Machine learning (ML) may assist human decision-makers in high-risk situations. For example, an ML model might forecast which law school applicants have the greatest chances of passing the bar exam and help an admissions officer choose which students should be admitted. Some even found out that ML systems could detect deadly earthquakes swiftly.
MIT researchers examined explanation methods
These models typically have millions of variables, so how they come to conclusions is nearly impossible for researchers to fully comprehend, much alone an admissions officer with no machine-learning expertise. Researchers sometimes use explanatory methods that mimic a larger model by generating simple approximations of its predictions. These approximations, which are considerably simpler to understand, aid in deciding whether or not to trust the model’s predictions.
Is it acceptable for researchers to employ these explanation approaches? If explanation methods produce better approximations for males than women or white people than black people, it may persuade some users to trust the model’s predictions while others do not.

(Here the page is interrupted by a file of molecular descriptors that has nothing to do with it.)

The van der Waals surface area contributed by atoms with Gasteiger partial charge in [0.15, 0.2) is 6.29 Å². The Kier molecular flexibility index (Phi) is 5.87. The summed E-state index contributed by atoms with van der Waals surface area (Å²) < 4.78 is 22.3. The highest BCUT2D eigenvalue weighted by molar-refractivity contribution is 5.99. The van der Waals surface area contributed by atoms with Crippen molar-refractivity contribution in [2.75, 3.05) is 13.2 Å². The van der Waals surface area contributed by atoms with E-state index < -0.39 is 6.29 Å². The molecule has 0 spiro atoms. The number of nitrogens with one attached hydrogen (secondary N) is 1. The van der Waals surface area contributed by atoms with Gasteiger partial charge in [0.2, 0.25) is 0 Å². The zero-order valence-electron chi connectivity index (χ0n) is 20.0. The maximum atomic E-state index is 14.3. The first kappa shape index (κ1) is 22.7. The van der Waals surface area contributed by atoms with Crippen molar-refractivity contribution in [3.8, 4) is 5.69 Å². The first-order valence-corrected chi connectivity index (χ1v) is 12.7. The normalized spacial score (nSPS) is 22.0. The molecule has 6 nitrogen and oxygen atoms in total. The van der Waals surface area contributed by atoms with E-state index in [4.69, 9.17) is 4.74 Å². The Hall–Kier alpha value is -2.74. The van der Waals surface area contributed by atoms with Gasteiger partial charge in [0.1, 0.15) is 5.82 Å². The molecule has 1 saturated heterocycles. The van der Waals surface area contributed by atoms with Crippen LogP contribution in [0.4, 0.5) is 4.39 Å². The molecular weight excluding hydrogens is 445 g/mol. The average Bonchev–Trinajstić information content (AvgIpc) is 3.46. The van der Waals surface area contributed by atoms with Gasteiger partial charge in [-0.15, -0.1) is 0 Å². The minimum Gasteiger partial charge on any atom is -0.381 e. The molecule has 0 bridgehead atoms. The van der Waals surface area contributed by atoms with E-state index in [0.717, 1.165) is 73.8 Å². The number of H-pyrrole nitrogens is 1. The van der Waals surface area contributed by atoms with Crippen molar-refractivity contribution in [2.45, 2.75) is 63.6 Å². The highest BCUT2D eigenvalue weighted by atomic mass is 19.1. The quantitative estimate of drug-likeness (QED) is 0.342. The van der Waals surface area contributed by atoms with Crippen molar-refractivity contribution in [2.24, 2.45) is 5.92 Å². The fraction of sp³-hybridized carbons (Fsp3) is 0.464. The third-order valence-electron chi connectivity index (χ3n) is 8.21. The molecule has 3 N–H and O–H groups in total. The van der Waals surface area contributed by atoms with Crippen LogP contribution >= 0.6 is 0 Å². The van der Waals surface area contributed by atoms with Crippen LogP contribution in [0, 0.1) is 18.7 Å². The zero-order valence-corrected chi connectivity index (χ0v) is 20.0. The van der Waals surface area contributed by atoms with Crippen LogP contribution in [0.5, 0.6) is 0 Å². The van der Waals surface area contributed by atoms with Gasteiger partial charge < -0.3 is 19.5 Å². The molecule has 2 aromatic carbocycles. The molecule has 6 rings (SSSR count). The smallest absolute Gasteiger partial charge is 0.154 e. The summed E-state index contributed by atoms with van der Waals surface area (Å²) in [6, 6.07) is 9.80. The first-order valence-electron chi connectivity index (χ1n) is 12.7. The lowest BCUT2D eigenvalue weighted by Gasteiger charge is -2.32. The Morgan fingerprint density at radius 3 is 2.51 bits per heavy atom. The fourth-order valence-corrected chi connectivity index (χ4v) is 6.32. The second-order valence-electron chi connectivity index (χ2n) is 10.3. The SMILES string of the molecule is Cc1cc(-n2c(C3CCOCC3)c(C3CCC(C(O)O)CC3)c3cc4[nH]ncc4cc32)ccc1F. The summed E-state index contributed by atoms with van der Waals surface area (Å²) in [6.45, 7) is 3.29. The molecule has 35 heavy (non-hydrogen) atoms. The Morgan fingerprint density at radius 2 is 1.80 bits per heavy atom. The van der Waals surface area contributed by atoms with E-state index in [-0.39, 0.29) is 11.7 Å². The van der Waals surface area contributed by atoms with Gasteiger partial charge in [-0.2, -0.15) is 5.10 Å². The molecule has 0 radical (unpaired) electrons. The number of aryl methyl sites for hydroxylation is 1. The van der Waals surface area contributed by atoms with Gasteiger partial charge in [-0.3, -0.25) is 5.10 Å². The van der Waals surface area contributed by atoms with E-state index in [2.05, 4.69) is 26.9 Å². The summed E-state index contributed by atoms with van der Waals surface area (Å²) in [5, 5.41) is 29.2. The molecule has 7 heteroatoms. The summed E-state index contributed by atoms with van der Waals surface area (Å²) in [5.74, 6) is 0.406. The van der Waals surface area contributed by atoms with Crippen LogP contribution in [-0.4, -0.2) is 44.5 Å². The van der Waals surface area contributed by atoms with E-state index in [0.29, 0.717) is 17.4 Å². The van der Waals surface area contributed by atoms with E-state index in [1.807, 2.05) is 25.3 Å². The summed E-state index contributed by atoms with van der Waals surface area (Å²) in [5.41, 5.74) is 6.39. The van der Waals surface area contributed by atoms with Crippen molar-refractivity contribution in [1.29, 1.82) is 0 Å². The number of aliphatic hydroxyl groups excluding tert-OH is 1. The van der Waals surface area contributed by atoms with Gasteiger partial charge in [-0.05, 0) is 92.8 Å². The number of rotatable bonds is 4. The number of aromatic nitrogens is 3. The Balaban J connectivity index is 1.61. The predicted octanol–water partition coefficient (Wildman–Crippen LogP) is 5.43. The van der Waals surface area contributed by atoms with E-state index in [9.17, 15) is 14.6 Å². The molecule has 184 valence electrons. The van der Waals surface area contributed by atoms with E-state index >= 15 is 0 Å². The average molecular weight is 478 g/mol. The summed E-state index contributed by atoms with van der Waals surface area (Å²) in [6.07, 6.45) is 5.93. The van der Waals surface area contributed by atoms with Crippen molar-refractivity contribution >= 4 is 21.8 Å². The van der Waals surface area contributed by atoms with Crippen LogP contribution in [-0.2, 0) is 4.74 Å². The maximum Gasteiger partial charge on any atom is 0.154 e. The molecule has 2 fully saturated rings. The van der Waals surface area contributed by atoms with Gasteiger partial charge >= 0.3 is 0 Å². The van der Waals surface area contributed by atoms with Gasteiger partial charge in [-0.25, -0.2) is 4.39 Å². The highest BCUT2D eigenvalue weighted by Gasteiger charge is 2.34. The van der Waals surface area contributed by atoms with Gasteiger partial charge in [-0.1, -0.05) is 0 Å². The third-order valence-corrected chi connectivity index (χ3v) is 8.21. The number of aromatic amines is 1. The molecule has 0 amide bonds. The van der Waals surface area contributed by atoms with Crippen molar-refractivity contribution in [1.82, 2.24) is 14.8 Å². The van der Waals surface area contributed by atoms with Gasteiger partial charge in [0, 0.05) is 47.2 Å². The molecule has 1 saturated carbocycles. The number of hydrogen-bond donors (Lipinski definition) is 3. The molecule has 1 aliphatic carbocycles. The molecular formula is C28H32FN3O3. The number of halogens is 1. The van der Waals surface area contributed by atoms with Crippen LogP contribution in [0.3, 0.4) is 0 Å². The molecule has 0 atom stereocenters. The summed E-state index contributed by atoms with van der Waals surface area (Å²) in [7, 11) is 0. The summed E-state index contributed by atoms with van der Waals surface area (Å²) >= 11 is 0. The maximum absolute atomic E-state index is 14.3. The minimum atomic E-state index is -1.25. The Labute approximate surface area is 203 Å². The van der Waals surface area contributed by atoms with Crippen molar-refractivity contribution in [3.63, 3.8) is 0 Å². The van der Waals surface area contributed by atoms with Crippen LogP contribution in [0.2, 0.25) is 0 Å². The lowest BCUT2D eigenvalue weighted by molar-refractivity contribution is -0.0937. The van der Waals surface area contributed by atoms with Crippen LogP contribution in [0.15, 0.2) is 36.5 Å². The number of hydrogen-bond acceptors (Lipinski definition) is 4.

Some widely used explanation methods were examined closely by MIT researchers. They discovered that these explanations’ approximation quality varies considerably across subgroups and is often bad for minorities.
In practice, this implies that if the approximation accuracy of female candidates is lower than that of males, there may be an inconsistency between the explanation methods and the model’s estimates.
When the MIT researchers learned how broad these inequality gaps are, they attempted various methods to level the playing field. They could narrow some of them but not eliminate them.
“What this means in the real world is that people might incorrectly trust predictions more for some subgroups than for others. So, improving explanation methods is important, but communicating the details of these models to end-users is equally important. These gaps exist, so users may want to adjust their expectations as to what they are getting when they use these explanations,” explained Aparna Balagopalan, the lead author of the study and a graduate student in the Healthy ML group of the MIT Computer Science and Artificial Intelligence Laboratory (CSAIL).